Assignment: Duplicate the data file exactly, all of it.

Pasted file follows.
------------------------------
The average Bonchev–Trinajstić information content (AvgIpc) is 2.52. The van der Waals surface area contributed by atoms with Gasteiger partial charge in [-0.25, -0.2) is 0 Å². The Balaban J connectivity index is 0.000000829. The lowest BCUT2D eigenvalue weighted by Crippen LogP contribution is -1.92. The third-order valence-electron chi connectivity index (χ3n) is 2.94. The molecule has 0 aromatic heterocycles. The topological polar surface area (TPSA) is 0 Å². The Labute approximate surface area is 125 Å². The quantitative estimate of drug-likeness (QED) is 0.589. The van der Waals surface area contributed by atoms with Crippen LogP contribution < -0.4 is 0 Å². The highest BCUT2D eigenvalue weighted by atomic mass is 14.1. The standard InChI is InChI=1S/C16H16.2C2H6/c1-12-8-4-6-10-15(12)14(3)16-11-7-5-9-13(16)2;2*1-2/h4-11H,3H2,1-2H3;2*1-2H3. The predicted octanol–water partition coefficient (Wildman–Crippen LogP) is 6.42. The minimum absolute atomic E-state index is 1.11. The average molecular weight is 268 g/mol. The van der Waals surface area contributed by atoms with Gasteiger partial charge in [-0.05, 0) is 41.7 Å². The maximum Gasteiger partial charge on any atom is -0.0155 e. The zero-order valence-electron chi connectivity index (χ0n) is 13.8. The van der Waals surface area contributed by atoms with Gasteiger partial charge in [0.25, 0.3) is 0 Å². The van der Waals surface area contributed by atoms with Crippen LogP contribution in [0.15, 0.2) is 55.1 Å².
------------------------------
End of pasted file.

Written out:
The average Bonchev–Trinajstić information content (AvgIpc) is 2.52. The van der Waals surface area contributed by atoms with Gasteiger partial charge in [-0.25, -0.2) is 0 Å². The Balaban J connectivity index is 0.000000829. The lowest BCUT2D eigenvalue weighted by Crippen LogP contribution is -1.92. The third-order valence-electron chi connectivity index (χ3n) is 2.94. The molecule has 0 aromatic heterocycles. The topological polar surface area (TPSA) is 0 Å². The Labute approximate surface area is 125 Å². The quantitative estimate of drug-likeness (QED) is 0.589. The van der Waals surface area contributed by atoms with Crippen LogP contribution < -0.4 is 0 Å². The highest BCUT2D eigenvalue weighted by atomic mass is 14.1. The standard InChI is InChI=1S/C16H16.2C2H6/c1-12-8-4-6-10-15(12)14(3)16-11-7-5-9-13(16)2;2*1-2/h4-11H,3H2,1-2H3;2*1-2H3. The predicted octanol–water partition coefficient (Wildman–Crippen LogP) is 6.42. The minimum absolute atomic E-state index is 1.11. The average molecular weight is 268 g/mol. The van der Waals surface area contributed by atoms with Gasteiger partial charge in [-0.05, 0) is 41.7 Å². The maximum Gasteiger partial charge on any atom is -0.0155 e. The zero-order valence-electron chi connectivity index (χ0n) is 13.8. The van der Waals surface area contributed by atoms with Gasteiger partial charge in [0.25, 0.3) is 0 Å². The van der Waals surface area contributed by atoms with Crippen LogP contribution in [0.15, 0.2) is 55.1 Å².